By Jim Boyce | Wine diversity is spreading in China, especially in ‘tier 1’ cities like Beijing and Shanghai. And while the number of connoisseurs might pale compared to those buying mass market and status-oriented brands, they do represent a bright spot in a wine scene where both local production and imported wines have taken hits during the past year.
We see consumer interest in more regions and styles, more brands and stories. We see more rosé wine. More natural wine. More Chinese wine that makes people rethink their assumptions.
I wrote about this for Meininger’s Wine Business International, with the interviewees including Matt Bahen (De Bortoli), Charles Carrard (Boisset), Yiftach Bar (Diva China), Isabella Ko (The Merchants), Alex Chen (Alexander Wine), Oliver Zhou (KOL), and Claudia Masueger and David Schaumann (CHEERS). (Get the full pdf here. And get more info about WBI here.)
I included lots of detail in the piece, including on people helping to lead this diversification, such as Li Meiyu (Park Hyatt, Oyster Talks), Jean-Marc Nolant (Black Wine Guide), Wang Shenghan (Lady Penguin) and Alberto Pascual (Pasion Wine). For me, the big pictures is that all of this interest, in the face of a fall in imports and local production, gives the wine scene hope:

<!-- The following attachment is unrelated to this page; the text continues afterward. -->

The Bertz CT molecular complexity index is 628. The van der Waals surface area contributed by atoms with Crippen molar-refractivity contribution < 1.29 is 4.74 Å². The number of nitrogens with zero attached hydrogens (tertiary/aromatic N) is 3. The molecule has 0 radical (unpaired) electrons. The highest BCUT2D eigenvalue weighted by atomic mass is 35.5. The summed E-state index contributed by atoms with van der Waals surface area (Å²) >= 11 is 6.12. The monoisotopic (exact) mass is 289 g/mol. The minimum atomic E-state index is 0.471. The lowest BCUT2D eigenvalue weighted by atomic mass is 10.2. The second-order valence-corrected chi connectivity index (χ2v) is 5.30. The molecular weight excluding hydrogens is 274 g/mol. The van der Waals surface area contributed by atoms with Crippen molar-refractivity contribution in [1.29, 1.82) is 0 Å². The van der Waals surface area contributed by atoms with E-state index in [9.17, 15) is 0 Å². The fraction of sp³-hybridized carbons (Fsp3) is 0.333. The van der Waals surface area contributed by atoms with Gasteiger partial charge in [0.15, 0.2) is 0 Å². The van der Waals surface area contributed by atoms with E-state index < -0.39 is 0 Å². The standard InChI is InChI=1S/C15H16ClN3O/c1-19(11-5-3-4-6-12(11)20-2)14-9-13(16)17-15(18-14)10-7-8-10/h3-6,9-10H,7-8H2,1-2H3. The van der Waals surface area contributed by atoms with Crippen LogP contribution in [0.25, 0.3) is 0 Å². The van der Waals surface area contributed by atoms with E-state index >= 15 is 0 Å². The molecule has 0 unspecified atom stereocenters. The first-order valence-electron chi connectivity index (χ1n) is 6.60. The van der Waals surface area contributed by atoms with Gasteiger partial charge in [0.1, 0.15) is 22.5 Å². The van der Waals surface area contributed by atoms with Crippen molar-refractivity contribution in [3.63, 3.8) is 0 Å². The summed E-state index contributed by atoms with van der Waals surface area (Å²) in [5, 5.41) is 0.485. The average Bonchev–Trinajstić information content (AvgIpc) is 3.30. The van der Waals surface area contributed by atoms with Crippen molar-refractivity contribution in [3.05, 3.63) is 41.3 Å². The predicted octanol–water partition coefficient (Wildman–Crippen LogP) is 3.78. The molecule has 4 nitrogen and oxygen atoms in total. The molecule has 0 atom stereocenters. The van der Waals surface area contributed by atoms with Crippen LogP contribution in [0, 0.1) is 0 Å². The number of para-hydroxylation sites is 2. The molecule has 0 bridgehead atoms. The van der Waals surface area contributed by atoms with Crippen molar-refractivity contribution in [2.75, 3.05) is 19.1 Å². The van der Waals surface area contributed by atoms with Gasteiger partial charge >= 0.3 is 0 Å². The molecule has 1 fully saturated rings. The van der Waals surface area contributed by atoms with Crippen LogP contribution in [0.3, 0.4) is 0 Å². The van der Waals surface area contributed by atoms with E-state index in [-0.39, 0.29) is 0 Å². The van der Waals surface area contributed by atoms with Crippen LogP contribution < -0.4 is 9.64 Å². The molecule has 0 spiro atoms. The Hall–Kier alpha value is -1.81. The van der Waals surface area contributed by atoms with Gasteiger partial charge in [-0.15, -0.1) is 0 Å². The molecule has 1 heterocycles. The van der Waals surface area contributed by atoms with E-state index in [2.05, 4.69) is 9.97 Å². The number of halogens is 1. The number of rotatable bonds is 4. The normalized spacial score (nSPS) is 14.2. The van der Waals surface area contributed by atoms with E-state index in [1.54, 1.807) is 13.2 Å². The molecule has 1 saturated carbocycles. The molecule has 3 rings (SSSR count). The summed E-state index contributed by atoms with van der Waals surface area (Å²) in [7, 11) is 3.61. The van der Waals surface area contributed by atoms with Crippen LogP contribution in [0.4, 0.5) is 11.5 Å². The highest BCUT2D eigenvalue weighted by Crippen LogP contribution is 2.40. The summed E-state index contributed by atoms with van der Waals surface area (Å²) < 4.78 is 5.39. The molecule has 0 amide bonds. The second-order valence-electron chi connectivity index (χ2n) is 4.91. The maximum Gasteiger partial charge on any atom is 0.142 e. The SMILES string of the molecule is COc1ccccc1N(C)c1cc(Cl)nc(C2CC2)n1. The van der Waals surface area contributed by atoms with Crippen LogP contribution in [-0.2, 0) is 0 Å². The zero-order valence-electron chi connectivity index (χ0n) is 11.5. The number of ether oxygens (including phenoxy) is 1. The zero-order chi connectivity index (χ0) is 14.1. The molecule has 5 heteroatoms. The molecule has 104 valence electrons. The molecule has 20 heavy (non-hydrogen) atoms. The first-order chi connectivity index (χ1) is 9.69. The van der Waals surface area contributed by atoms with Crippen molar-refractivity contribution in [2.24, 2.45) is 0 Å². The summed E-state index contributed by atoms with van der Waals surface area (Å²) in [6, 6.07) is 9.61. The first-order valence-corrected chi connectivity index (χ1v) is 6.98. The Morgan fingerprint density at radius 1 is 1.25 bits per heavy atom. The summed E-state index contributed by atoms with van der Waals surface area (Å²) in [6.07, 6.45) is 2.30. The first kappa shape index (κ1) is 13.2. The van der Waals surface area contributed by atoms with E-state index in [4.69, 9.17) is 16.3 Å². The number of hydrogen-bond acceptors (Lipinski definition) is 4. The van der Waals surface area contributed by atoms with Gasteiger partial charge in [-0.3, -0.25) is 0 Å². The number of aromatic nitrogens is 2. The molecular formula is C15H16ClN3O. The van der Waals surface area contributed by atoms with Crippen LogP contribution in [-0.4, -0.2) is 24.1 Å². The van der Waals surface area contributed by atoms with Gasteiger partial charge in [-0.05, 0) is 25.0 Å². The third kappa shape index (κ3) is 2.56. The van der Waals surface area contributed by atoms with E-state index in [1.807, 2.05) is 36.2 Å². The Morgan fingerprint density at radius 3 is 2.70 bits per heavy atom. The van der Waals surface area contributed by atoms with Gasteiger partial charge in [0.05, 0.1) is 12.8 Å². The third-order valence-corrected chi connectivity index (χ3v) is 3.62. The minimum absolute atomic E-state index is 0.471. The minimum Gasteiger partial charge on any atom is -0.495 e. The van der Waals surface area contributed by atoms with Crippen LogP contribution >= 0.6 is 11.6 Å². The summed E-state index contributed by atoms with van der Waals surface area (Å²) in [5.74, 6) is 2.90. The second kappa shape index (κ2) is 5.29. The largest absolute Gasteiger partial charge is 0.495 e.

… any diversification feels like sunlight through the clouds of uncertainty. There was a time not long ago when people worried that wine in general might be a trend, that consumers might move on to the next big thing. The growing number of enthusiasts at least means the wine scene has put down real roots and can withstand a storm or two.
Read the full story here.
Good content takes resources. If you find Grape Wall useful, help cover its costs via PayPal, WeChat or credit / debit card. Also check out Grape Wall on Facebook. Twitter and Instagram. And sibling sites World Marselan Day, World Baijiu Day and Beijing Boyce.